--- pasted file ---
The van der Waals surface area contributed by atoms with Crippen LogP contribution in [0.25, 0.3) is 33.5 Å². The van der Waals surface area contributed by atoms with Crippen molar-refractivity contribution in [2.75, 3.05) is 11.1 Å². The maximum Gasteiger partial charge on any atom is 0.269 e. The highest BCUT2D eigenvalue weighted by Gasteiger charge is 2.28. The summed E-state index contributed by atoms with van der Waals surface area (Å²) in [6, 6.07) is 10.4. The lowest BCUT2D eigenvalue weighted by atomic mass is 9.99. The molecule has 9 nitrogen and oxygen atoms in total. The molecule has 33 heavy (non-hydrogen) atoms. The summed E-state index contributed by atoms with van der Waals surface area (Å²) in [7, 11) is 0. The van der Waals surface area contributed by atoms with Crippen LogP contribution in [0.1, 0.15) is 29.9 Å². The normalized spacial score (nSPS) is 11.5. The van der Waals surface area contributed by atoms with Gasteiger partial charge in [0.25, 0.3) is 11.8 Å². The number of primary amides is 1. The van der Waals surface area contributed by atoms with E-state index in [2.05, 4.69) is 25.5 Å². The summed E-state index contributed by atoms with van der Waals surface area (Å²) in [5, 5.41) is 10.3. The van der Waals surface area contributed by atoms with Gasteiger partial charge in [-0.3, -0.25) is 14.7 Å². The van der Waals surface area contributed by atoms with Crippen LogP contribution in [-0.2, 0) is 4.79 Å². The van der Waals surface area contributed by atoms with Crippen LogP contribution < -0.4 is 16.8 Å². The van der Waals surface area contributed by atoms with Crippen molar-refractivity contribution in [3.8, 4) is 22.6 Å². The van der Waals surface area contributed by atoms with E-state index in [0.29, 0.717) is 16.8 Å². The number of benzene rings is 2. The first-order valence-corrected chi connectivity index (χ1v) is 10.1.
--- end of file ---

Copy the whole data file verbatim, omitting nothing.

The van der Waals surface area contributed by atoms with Crippen LogP contribution in [0.25, 0.3) is 33.5 Å². The van der Waals surface area contributed by atoms with Crippen molar-refractivity contribution in [2.75, 3.05) is 11.1 Å². The maximum Gasteiger partial charge on any atom is 0.269 e. The highest BCUT2D eigenvalue weighted by Gasteiger charge is 2.28. The summed E-state index contributed by atoms with van der Waals surface area (Å²) in [6, 6.07) is 10.4. The lowest BCUT2D eigenvalue weighted by atomic mass is 9.99. The molecule has 9 nitrogen and oxygen atoms in total. The molecule has 33 heavy (non-hydrogen) atoms. The summed E-state index contributed by atoms with van der Waals surface area (Å²) in [7, 11) is 0. The van der Waals surface area contributed by atoms with Crippen LogP contribution in [0.1, 0.15) is 29.9 Å². The normalized spacial score (nSPS) is 11.5. The van der Waals surface area contributed by atoms with Gasteiger partial charge in [0.25, 0.3) is 11.8 Å². The number of primary amides is 1. The van der Waals surface area contributed by atoms with E-state index in [2.05, 4.69) is 25.5 Å². The summed E-state index contributed by atoms with van der Waals surface area (Å²) in [5, 5.41) is 10.3. The van der Waals surface area contributed by atoms with Gasteiger partial charge in [-0.3, -0.25) is 14.7 Å². The van der Waals surface area contributed by atoms with Crippen LogP contribution in [-0.2, 0) is 4.79 Å². The van der Waals surface area contributed by atoms with Crippen LogP contribution < -0.4 is 16.8 Å². The van der Waals surface area contributed by atoms with Crippen molar-refractivity contribution in [3.8, 4) is 22.6 Å². The van der Waals surface area contributed by atoms with E-state index in [0.29, 0.717) is 16.8 Å². The number of benzene rings is 2. The first-order valence-corrected chi connectivity index (χ1v) is 10.1.